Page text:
GUTHRIE, Okla. (AP) — Residents in an Oklahoma community where a wildfire killed one person, burned thousands of acres and destroyed at least six homes returned to survey the damage Monday as firefighters continued to battle the stubborn blaze.
The fire in Guthrie, about 35 miles north of Oklahoma City, went awry Sunday and swept through the parched countryside with wind gusts at 31 mph. Fire officials said Monday afternoon that the blaze was about 75 percent contained and they are investigating to determine whether any criminal conduct occurred when it was set. A burn ban was not in place at the time.
Forecasters say the fire danger will get worse before it gets better, though, with the weather to stay hot and windy. Temperatures are to reach 100 on Tuesday with daytime wind gusts to steadily grow stronger.
Authorities said the man who died in the fire Sunday night had refused to leave his mobile home. Guthrie Fire Chief Eric Harlow said 37 firefighters have been treated for heat-related issues.
A firefighter was struck in the chest when ammunition went off inside a structure, although it’s not clear what hit him, said Stan May, a spokesman for the Oklahoma Incident Management Team. The firefighter was treated at a hospital and released, May said.
The fire has burned 3,000 to 3,500 acres, Harlow said. In all, at least 30 buildings have been destroyed including the six homes and that number could rise as officials evaluate the damage, he said.
Officials also are assessing damage from some smaller wildfires in the state, including one in Pawnee County that claimed 1,500 acres and was threatening about 25 homes.
Gov. Mary Fallin declared a state of emergency Monday for counties throughout Oklahoma and a burn ban for 36 counties mostly in western and south-central Oklahoma. Logan County, where the large wildfire started, is included in the ban.
“One thing I know about Oklahomans is we’re strong. We’re resilient,” Fallin said after visiting with emergency management officials earlier in the day.
A pair of water-lifting helicopters was dispatched to the scene and Fallin said she had asked the federal government to arrange for a large air tanker to be sent in from Arizona.
About 1,000 people were evacuated from their homes on Sunday but many returned to the rural area Monday to survey the damage.
Rachel Hudson, 32, lost her home in the blaze. And around the time the fire arrived, her daughter Mariah was in a car accident. The teenager will need surgery.
“That was all going on at the same time our house was burning down,” Hudson said by telephone as she sought shelter provided by the local American Red Cross. The home where she lived with her daughter, her ex-husband and her mother was not insured.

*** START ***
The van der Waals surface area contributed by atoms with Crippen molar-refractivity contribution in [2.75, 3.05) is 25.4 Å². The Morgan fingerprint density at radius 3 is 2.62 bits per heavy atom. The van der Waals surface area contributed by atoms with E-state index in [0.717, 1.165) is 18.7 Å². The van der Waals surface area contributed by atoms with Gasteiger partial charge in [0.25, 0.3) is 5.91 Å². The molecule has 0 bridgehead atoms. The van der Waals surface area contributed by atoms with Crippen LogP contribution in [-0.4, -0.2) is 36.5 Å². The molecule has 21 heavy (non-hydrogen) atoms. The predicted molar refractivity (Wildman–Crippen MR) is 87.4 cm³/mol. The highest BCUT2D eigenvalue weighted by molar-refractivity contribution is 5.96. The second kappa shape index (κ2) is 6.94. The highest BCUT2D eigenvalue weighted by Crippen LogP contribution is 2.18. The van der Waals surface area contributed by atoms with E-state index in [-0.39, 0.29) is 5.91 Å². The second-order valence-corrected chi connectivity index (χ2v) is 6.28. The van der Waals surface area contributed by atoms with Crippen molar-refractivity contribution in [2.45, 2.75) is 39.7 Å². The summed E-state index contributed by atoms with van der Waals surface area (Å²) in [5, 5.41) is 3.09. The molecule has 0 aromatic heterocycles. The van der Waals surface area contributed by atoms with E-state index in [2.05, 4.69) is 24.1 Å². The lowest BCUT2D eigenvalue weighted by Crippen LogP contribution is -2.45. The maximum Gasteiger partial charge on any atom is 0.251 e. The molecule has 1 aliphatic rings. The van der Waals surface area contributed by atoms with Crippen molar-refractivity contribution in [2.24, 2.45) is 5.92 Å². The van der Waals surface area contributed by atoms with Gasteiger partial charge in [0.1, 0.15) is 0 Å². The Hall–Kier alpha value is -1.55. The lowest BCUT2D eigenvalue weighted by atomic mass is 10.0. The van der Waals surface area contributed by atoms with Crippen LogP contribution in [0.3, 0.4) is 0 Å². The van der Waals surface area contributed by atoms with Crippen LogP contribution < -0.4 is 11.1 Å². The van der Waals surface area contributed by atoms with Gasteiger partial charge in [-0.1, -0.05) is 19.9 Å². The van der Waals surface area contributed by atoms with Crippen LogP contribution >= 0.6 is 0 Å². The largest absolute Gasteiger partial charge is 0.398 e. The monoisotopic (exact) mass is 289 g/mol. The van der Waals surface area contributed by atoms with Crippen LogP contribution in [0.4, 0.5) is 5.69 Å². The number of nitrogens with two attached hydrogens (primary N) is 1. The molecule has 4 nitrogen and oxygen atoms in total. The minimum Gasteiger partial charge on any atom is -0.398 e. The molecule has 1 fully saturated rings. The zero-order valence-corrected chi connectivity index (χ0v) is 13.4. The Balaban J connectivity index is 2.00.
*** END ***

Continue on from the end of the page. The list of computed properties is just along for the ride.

“I’m scared. I don’t know what I’m going to do,” she said, starting to cry. “We lost everything.”
Three of Mariah’s friends from school spent Monday picking through the rubble and salvaged some dishes, antiques, tools and knickknacks.
“We’re just trying to help out as much as we can,” Shelby Cremeens said.
Although Logan County did not have a burn ban in place Sunday when the blaze broke out, Oklahoma Forestry Services spokeswoman Hannah Anderson said conditions were ripe for a fire with a recent drought, high temperature readings and strong winds.
The same conditions were present Monday.
“We’re just trying to put that thing out,” Anderson said. “Weather always has an impact on fire behavior. With temperatures high and humidity so low, anything can spark a wildfire. We want the public to be vigilant: It’s hot, it’s dry and it’s windy.”
Karen Dilley and her sister Lorine Biggs surveyed damage to their parents’ smoldering 160 acres Monday. Their 58-year-old house had been spared but firefighters were worried it might still be in danger.
“I hope my mom doesn’t have to start over. She’s too old for that,” Dilley said.
Tony Ergang, 47, said he stayed as long as he could at the family’s mobile home Sunday night before going to a hotel. He returned Monday to wait for insurance adjusters after the back of his home burned and the inside sustained smoke damage.
A home down the street from his was charred. Ergang said it was clear he was just fortunate.
“It’s one of those things,” he said. “It’s like a tornado that tears through a house, leaving a napkin folded on the dining room table.”